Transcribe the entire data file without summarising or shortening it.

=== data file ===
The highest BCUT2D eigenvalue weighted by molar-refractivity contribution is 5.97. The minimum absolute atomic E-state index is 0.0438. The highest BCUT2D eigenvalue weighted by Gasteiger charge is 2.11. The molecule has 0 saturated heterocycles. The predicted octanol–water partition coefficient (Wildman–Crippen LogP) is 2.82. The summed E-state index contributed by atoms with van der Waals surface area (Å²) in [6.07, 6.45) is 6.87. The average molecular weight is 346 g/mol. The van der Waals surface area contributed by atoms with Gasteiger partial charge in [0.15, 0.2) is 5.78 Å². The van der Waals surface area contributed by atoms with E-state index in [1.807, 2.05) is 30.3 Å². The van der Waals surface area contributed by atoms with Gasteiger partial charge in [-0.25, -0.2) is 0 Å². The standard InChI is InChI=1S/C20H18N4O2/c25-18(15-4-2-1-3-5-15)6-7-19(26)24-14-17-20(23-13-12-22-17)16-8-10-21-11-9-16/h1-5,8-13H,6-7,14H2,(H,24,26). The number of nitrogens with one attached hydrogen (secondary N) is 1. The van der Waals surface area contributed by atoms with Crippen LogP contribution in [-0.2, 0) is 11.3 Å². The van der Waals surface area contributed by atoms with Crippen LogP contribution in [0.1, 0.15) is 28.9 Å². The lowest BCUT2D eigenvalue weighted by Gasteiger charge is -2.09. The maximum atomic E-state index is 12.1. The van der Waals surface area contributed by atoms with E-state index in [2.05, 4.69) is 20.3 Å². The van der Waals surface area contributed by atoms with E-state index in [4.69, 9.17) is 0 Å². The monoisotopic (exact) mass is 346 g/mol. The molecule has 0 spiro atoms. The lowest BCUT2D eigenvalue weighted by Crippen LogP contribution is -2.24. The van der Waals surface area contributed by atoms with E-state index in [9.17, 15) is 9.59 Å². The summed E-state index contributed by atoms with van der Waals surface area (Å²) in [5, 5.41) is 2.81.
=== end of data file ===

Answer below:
The highest BCUT2D eigenvalue weighted by molar-refractivity contribution is 5.97. The minimum absolute atomic E-state index is 0.0438. The highest BCUT2D eigenvalue weighted by Gasteiger charge is 2.11. The molecule has 0 saturated heterocycles. The predicted octanol–water partition coefficient (Wildman–Crippen LogP) is 2.82. The summed E-state index contributed by atoms with van der Waals surface area (Å²) in [6.07, 6.45) is 6.87. The average molecular weight is 346 g/mol. The van der Waals surface area contributed by atoms with Gasteiger partial charge in [0.15, 0.2) is 5.78 Å². The van der Waals surface area contributed by atoms with E-state index in [1.807, 2.05) is 30.3 Å². The van der Waals surface area contributed by atoms with Gasteiger partial charge in [-0.25, -0.2) is 0 Å². The standard InChI is InChI=1S/C20H18N4O2/c25-18(15-4-2-1-3-5-15)6-7-19(26)24-14-17-20(23-13-12-22-17)16-8-10-21-11-9-16/h1-5,8-13H,6-7,14H2,(H,24,26). The number of nitrogens with one attached hydrogen (secondary N) is 1. The van der Waals surface area contributed by atoms with Crippen LogP contribution in [-0.2, 0) is 11.3 Å². The van der Waals surface area contributed by atoms with Crippen LogP contribution in [0.1, 0.15) is 28.9 Å². The lowest BCUT2D eigenvalue weighted by Gasteiger charge is -2.09. The maximum atomic E-state index is 12.1. The van der Waals surface area contributed by atoms with E-state index in [2.05, 4.69) is 20.3 Å². The van der Waals surface area contributed by atoms with E-state index in [4.69, 9.17) is 0 Å². The monoisotopic (exact) mass is 346 g/mol. The molecule has 0 spiro atoms. The lowest BCUT2D eigenvalue weighted by Crippen LogP contribution is -2.24. The van der Waals surface area contributed by atoms with E-state index in [9.17, 15) is 9.59 Å². The summed E-state index contributed by atoms with van der Waals surface area (Å²) in [5, 5.41) is 2.81.